Overhauling the hiring system

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Overhauling the hiring system


Lim Moo-song
The author is a visiting professor at Korea University of Technology and Education.

Korea’s jobs scoreboard shows the most dismal figures since the country received its international bailout in the late 1990s. The number of unemployed has ballooned to 1.13 million and the unemployment rate among people under 30 hit 22.7 percent when taking those between jobs and people who have given up on finding one into account.

The sense of hopelessness weighs heavily over the job front.

Allegations of illegal hiring at public institutions, including Seoul Metro, have sparked outrage among those searching for jobs. The alleged nepotism was committed by public-sector employees who should have set an example to correct inequalities and create more jobs during hard times.

Their selfish act, keeping jobs to themselves and for relatives or acquaintances, has stolen opportunities from 1 million young job seekers and destroyed their faith in a fair, competitive system. The anger of the young cannot be contained.

Of course, there should not be any prejudice against relatives or family members who work in the same workplace. Any impulsive remedial actions due to the angry public reaction will not help What must be addressed and corrected are the causes that allow for such structural irregularities. There are two major issues involved in the latest controversy.

The first is whether there was any favoritism in upgrading the status of irregular workers. Open procedural competition through documental review, personality check-ups, individual presentation, and group interviews are required to get a job at public organizations. If promotion to a full-time position from a contract one was easy compared to a new recruitment process, questions of nepotism can arise.

Seoul Metro has a hiring regulation that bans the preferential hiring of family and relatives of employees. Use of inside information to favor family members or to bundle them up in the list for promotions is clearly a violation of hiring regulations.
It is important for authorities to probe and discover any problems in the upgrade of contract workers to full-time status. The provisions in labor unions’ bargaining agreements with large or public companies which allow preferential treatment for family members should be removed.

We should also focus on the fact that the alleged irregularities occurred when a government policy was being forced on the public sector. Since public organizations are not privately owned, they tend to use every opportunity to enlarge themselves.

The minimum wage hike has cost jobs in the private sector. But public institutions gladly accepted state subsidies that created jobs and increased their workforce. A government policy that helped reduce jobs in the private sector has ended up adding more in the public sector.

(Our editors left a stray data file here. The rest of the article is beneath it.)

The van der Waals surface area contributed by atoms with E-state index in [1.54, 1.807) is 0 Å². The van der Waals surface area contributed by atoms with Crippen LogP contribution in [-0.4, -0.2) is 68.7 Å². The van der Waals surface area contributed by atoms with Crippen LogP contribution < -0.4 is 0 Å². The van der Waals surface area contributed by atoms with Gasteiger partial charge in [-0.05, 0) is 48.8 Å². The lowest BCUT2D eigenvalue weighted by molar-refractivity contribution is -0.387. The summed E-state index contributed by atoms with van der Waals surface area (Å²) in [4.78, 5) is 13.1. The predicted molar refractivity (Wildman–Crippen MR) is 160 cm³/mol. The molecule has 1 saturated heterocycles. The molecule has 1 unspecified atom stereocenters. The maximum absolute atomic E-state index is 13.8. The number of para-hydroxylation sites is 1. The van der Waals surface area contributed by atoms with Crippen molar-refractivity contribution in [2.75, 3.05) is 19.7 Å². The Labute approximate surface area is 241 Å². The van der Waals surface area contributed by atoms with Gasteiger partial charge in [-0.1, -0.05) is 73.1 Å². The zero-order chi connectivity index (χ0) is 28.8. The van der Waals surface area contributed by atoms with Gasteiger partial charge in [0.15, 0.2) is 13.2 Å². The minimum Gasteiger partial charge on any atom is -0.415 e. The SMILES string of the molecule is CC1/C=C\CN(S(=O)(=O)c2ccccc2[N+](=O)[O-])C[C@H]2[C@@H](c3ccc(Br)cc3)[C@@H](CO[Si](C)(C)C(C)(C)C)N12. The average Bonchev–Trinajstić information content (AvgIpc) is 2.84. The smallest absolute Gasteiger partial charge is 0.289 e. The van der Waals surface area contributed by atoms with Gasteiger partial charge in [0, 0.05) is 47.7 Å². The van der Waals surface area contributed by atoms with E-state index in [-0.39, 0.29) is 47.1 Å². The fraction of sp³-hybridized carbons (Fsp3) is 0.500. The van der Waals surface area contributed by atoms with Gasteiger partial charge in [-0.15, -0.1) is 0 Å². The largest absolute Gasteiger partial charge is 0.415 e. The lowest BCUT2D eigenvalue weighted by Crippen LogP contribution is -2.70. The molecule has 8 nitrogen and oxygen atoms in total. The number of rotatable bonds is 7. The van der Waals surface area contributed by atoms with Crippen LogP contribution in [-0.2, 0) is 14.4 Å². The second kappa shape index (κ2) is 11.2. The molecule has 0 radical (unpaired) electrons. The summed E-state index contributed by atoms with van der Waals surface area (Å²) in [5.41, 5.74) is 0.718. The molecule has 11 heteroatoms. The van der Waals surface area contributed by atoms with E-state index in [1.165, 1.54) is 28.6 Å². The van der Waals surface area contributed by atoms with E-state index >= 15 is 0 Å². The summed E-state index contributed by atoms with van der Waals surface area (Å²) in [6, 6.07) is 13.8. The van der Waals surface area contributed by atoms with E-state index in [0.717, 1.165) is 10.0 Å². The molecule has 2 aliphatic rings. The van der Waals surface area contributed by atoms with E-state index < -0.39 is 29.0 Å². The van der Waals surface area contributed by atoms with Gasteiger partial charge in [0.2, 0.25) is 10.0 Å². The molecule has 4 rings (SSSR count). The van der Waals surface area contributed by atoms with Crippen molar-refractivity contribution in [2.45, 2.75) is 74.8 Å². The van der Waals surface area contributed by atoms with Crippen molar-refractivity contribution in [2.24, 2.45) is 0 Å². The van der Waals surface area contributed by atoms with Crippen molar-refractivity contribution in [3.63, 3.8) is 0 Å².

According to the Ministry of Employment and Labor, 157,196 contract workers became full-timers over the last two years. Since the public sector’s job quota has been fixed, the promotion of existing contract workers cut that many full-time job openings for young people.

The rash enforcement of a populist policy has resulted in negative side effects. A person working for a public company without a term limit is a de facto a full-timer. A worker dispatched from a contractor is also a regularly-hired worker by the contractor.

They should not be regarded as a type of irregular worker. But the promotion entirely benefited them. This was possible due to the outdated mindset that equality comes from the same payroll regardless of the responsibility and role of their work

Korea’s universal pay system in which wages increase annually or regularly according to the years of service without regard to the performance and achievements of each worker is unfair. The young people these days have armed themselves with all kinds of skills and capabilities to compete for a job opening.

Such a pay system is not fair to them as pay increases are not guaranteed in spite of their achievements or innovation. The system continues to help widen the wage gap between the older and younger generation, permanent and irregular workforce, and employees of big or public companies and smaller ones.

People are hired upon a performance review, and yet they get paid according to the number of years they serve. The universal salary increase system is not suited to the needs of the fourth industrial revolution. Permanency in work without a reform to the pay system only cements the vested rights of existing employees and feeds inefficiency.

As of 2017, half of 312,320 salaried workers of 338 public enterprises are subject to a uniform salary increase. The Seoul Metro converted manual laborers into permanent employees who receive salary increases based on their years of service. That cannot be a reasonable HR policy: if all jobs are converted to the permanent payroll, public institutions will become bloated.

Deputy Prime Minister for the Economy Kim Dong-yeon said that the overall HR and pay system at public institutions will be overhauled. Compensations should be rewarded according to the features and value of public service.

Labor opposes it by questioning the reliability of the evaluation. But the cases of metal unions in Japan and Germany show that a pay system based on workers’ responsibilities and the role they take at work helps stabilize employment and labor-management relationships.
Young people are asking whether hiring opportunities are really fair at public institutions. What needs to change must change. The older generation cannot persuade them to settle for part-time jobs while they continue to live comfortably.

Translation by the Korea JoongAng Daily staff.

JoongAng Ilbo, Nov. 8, Page 29
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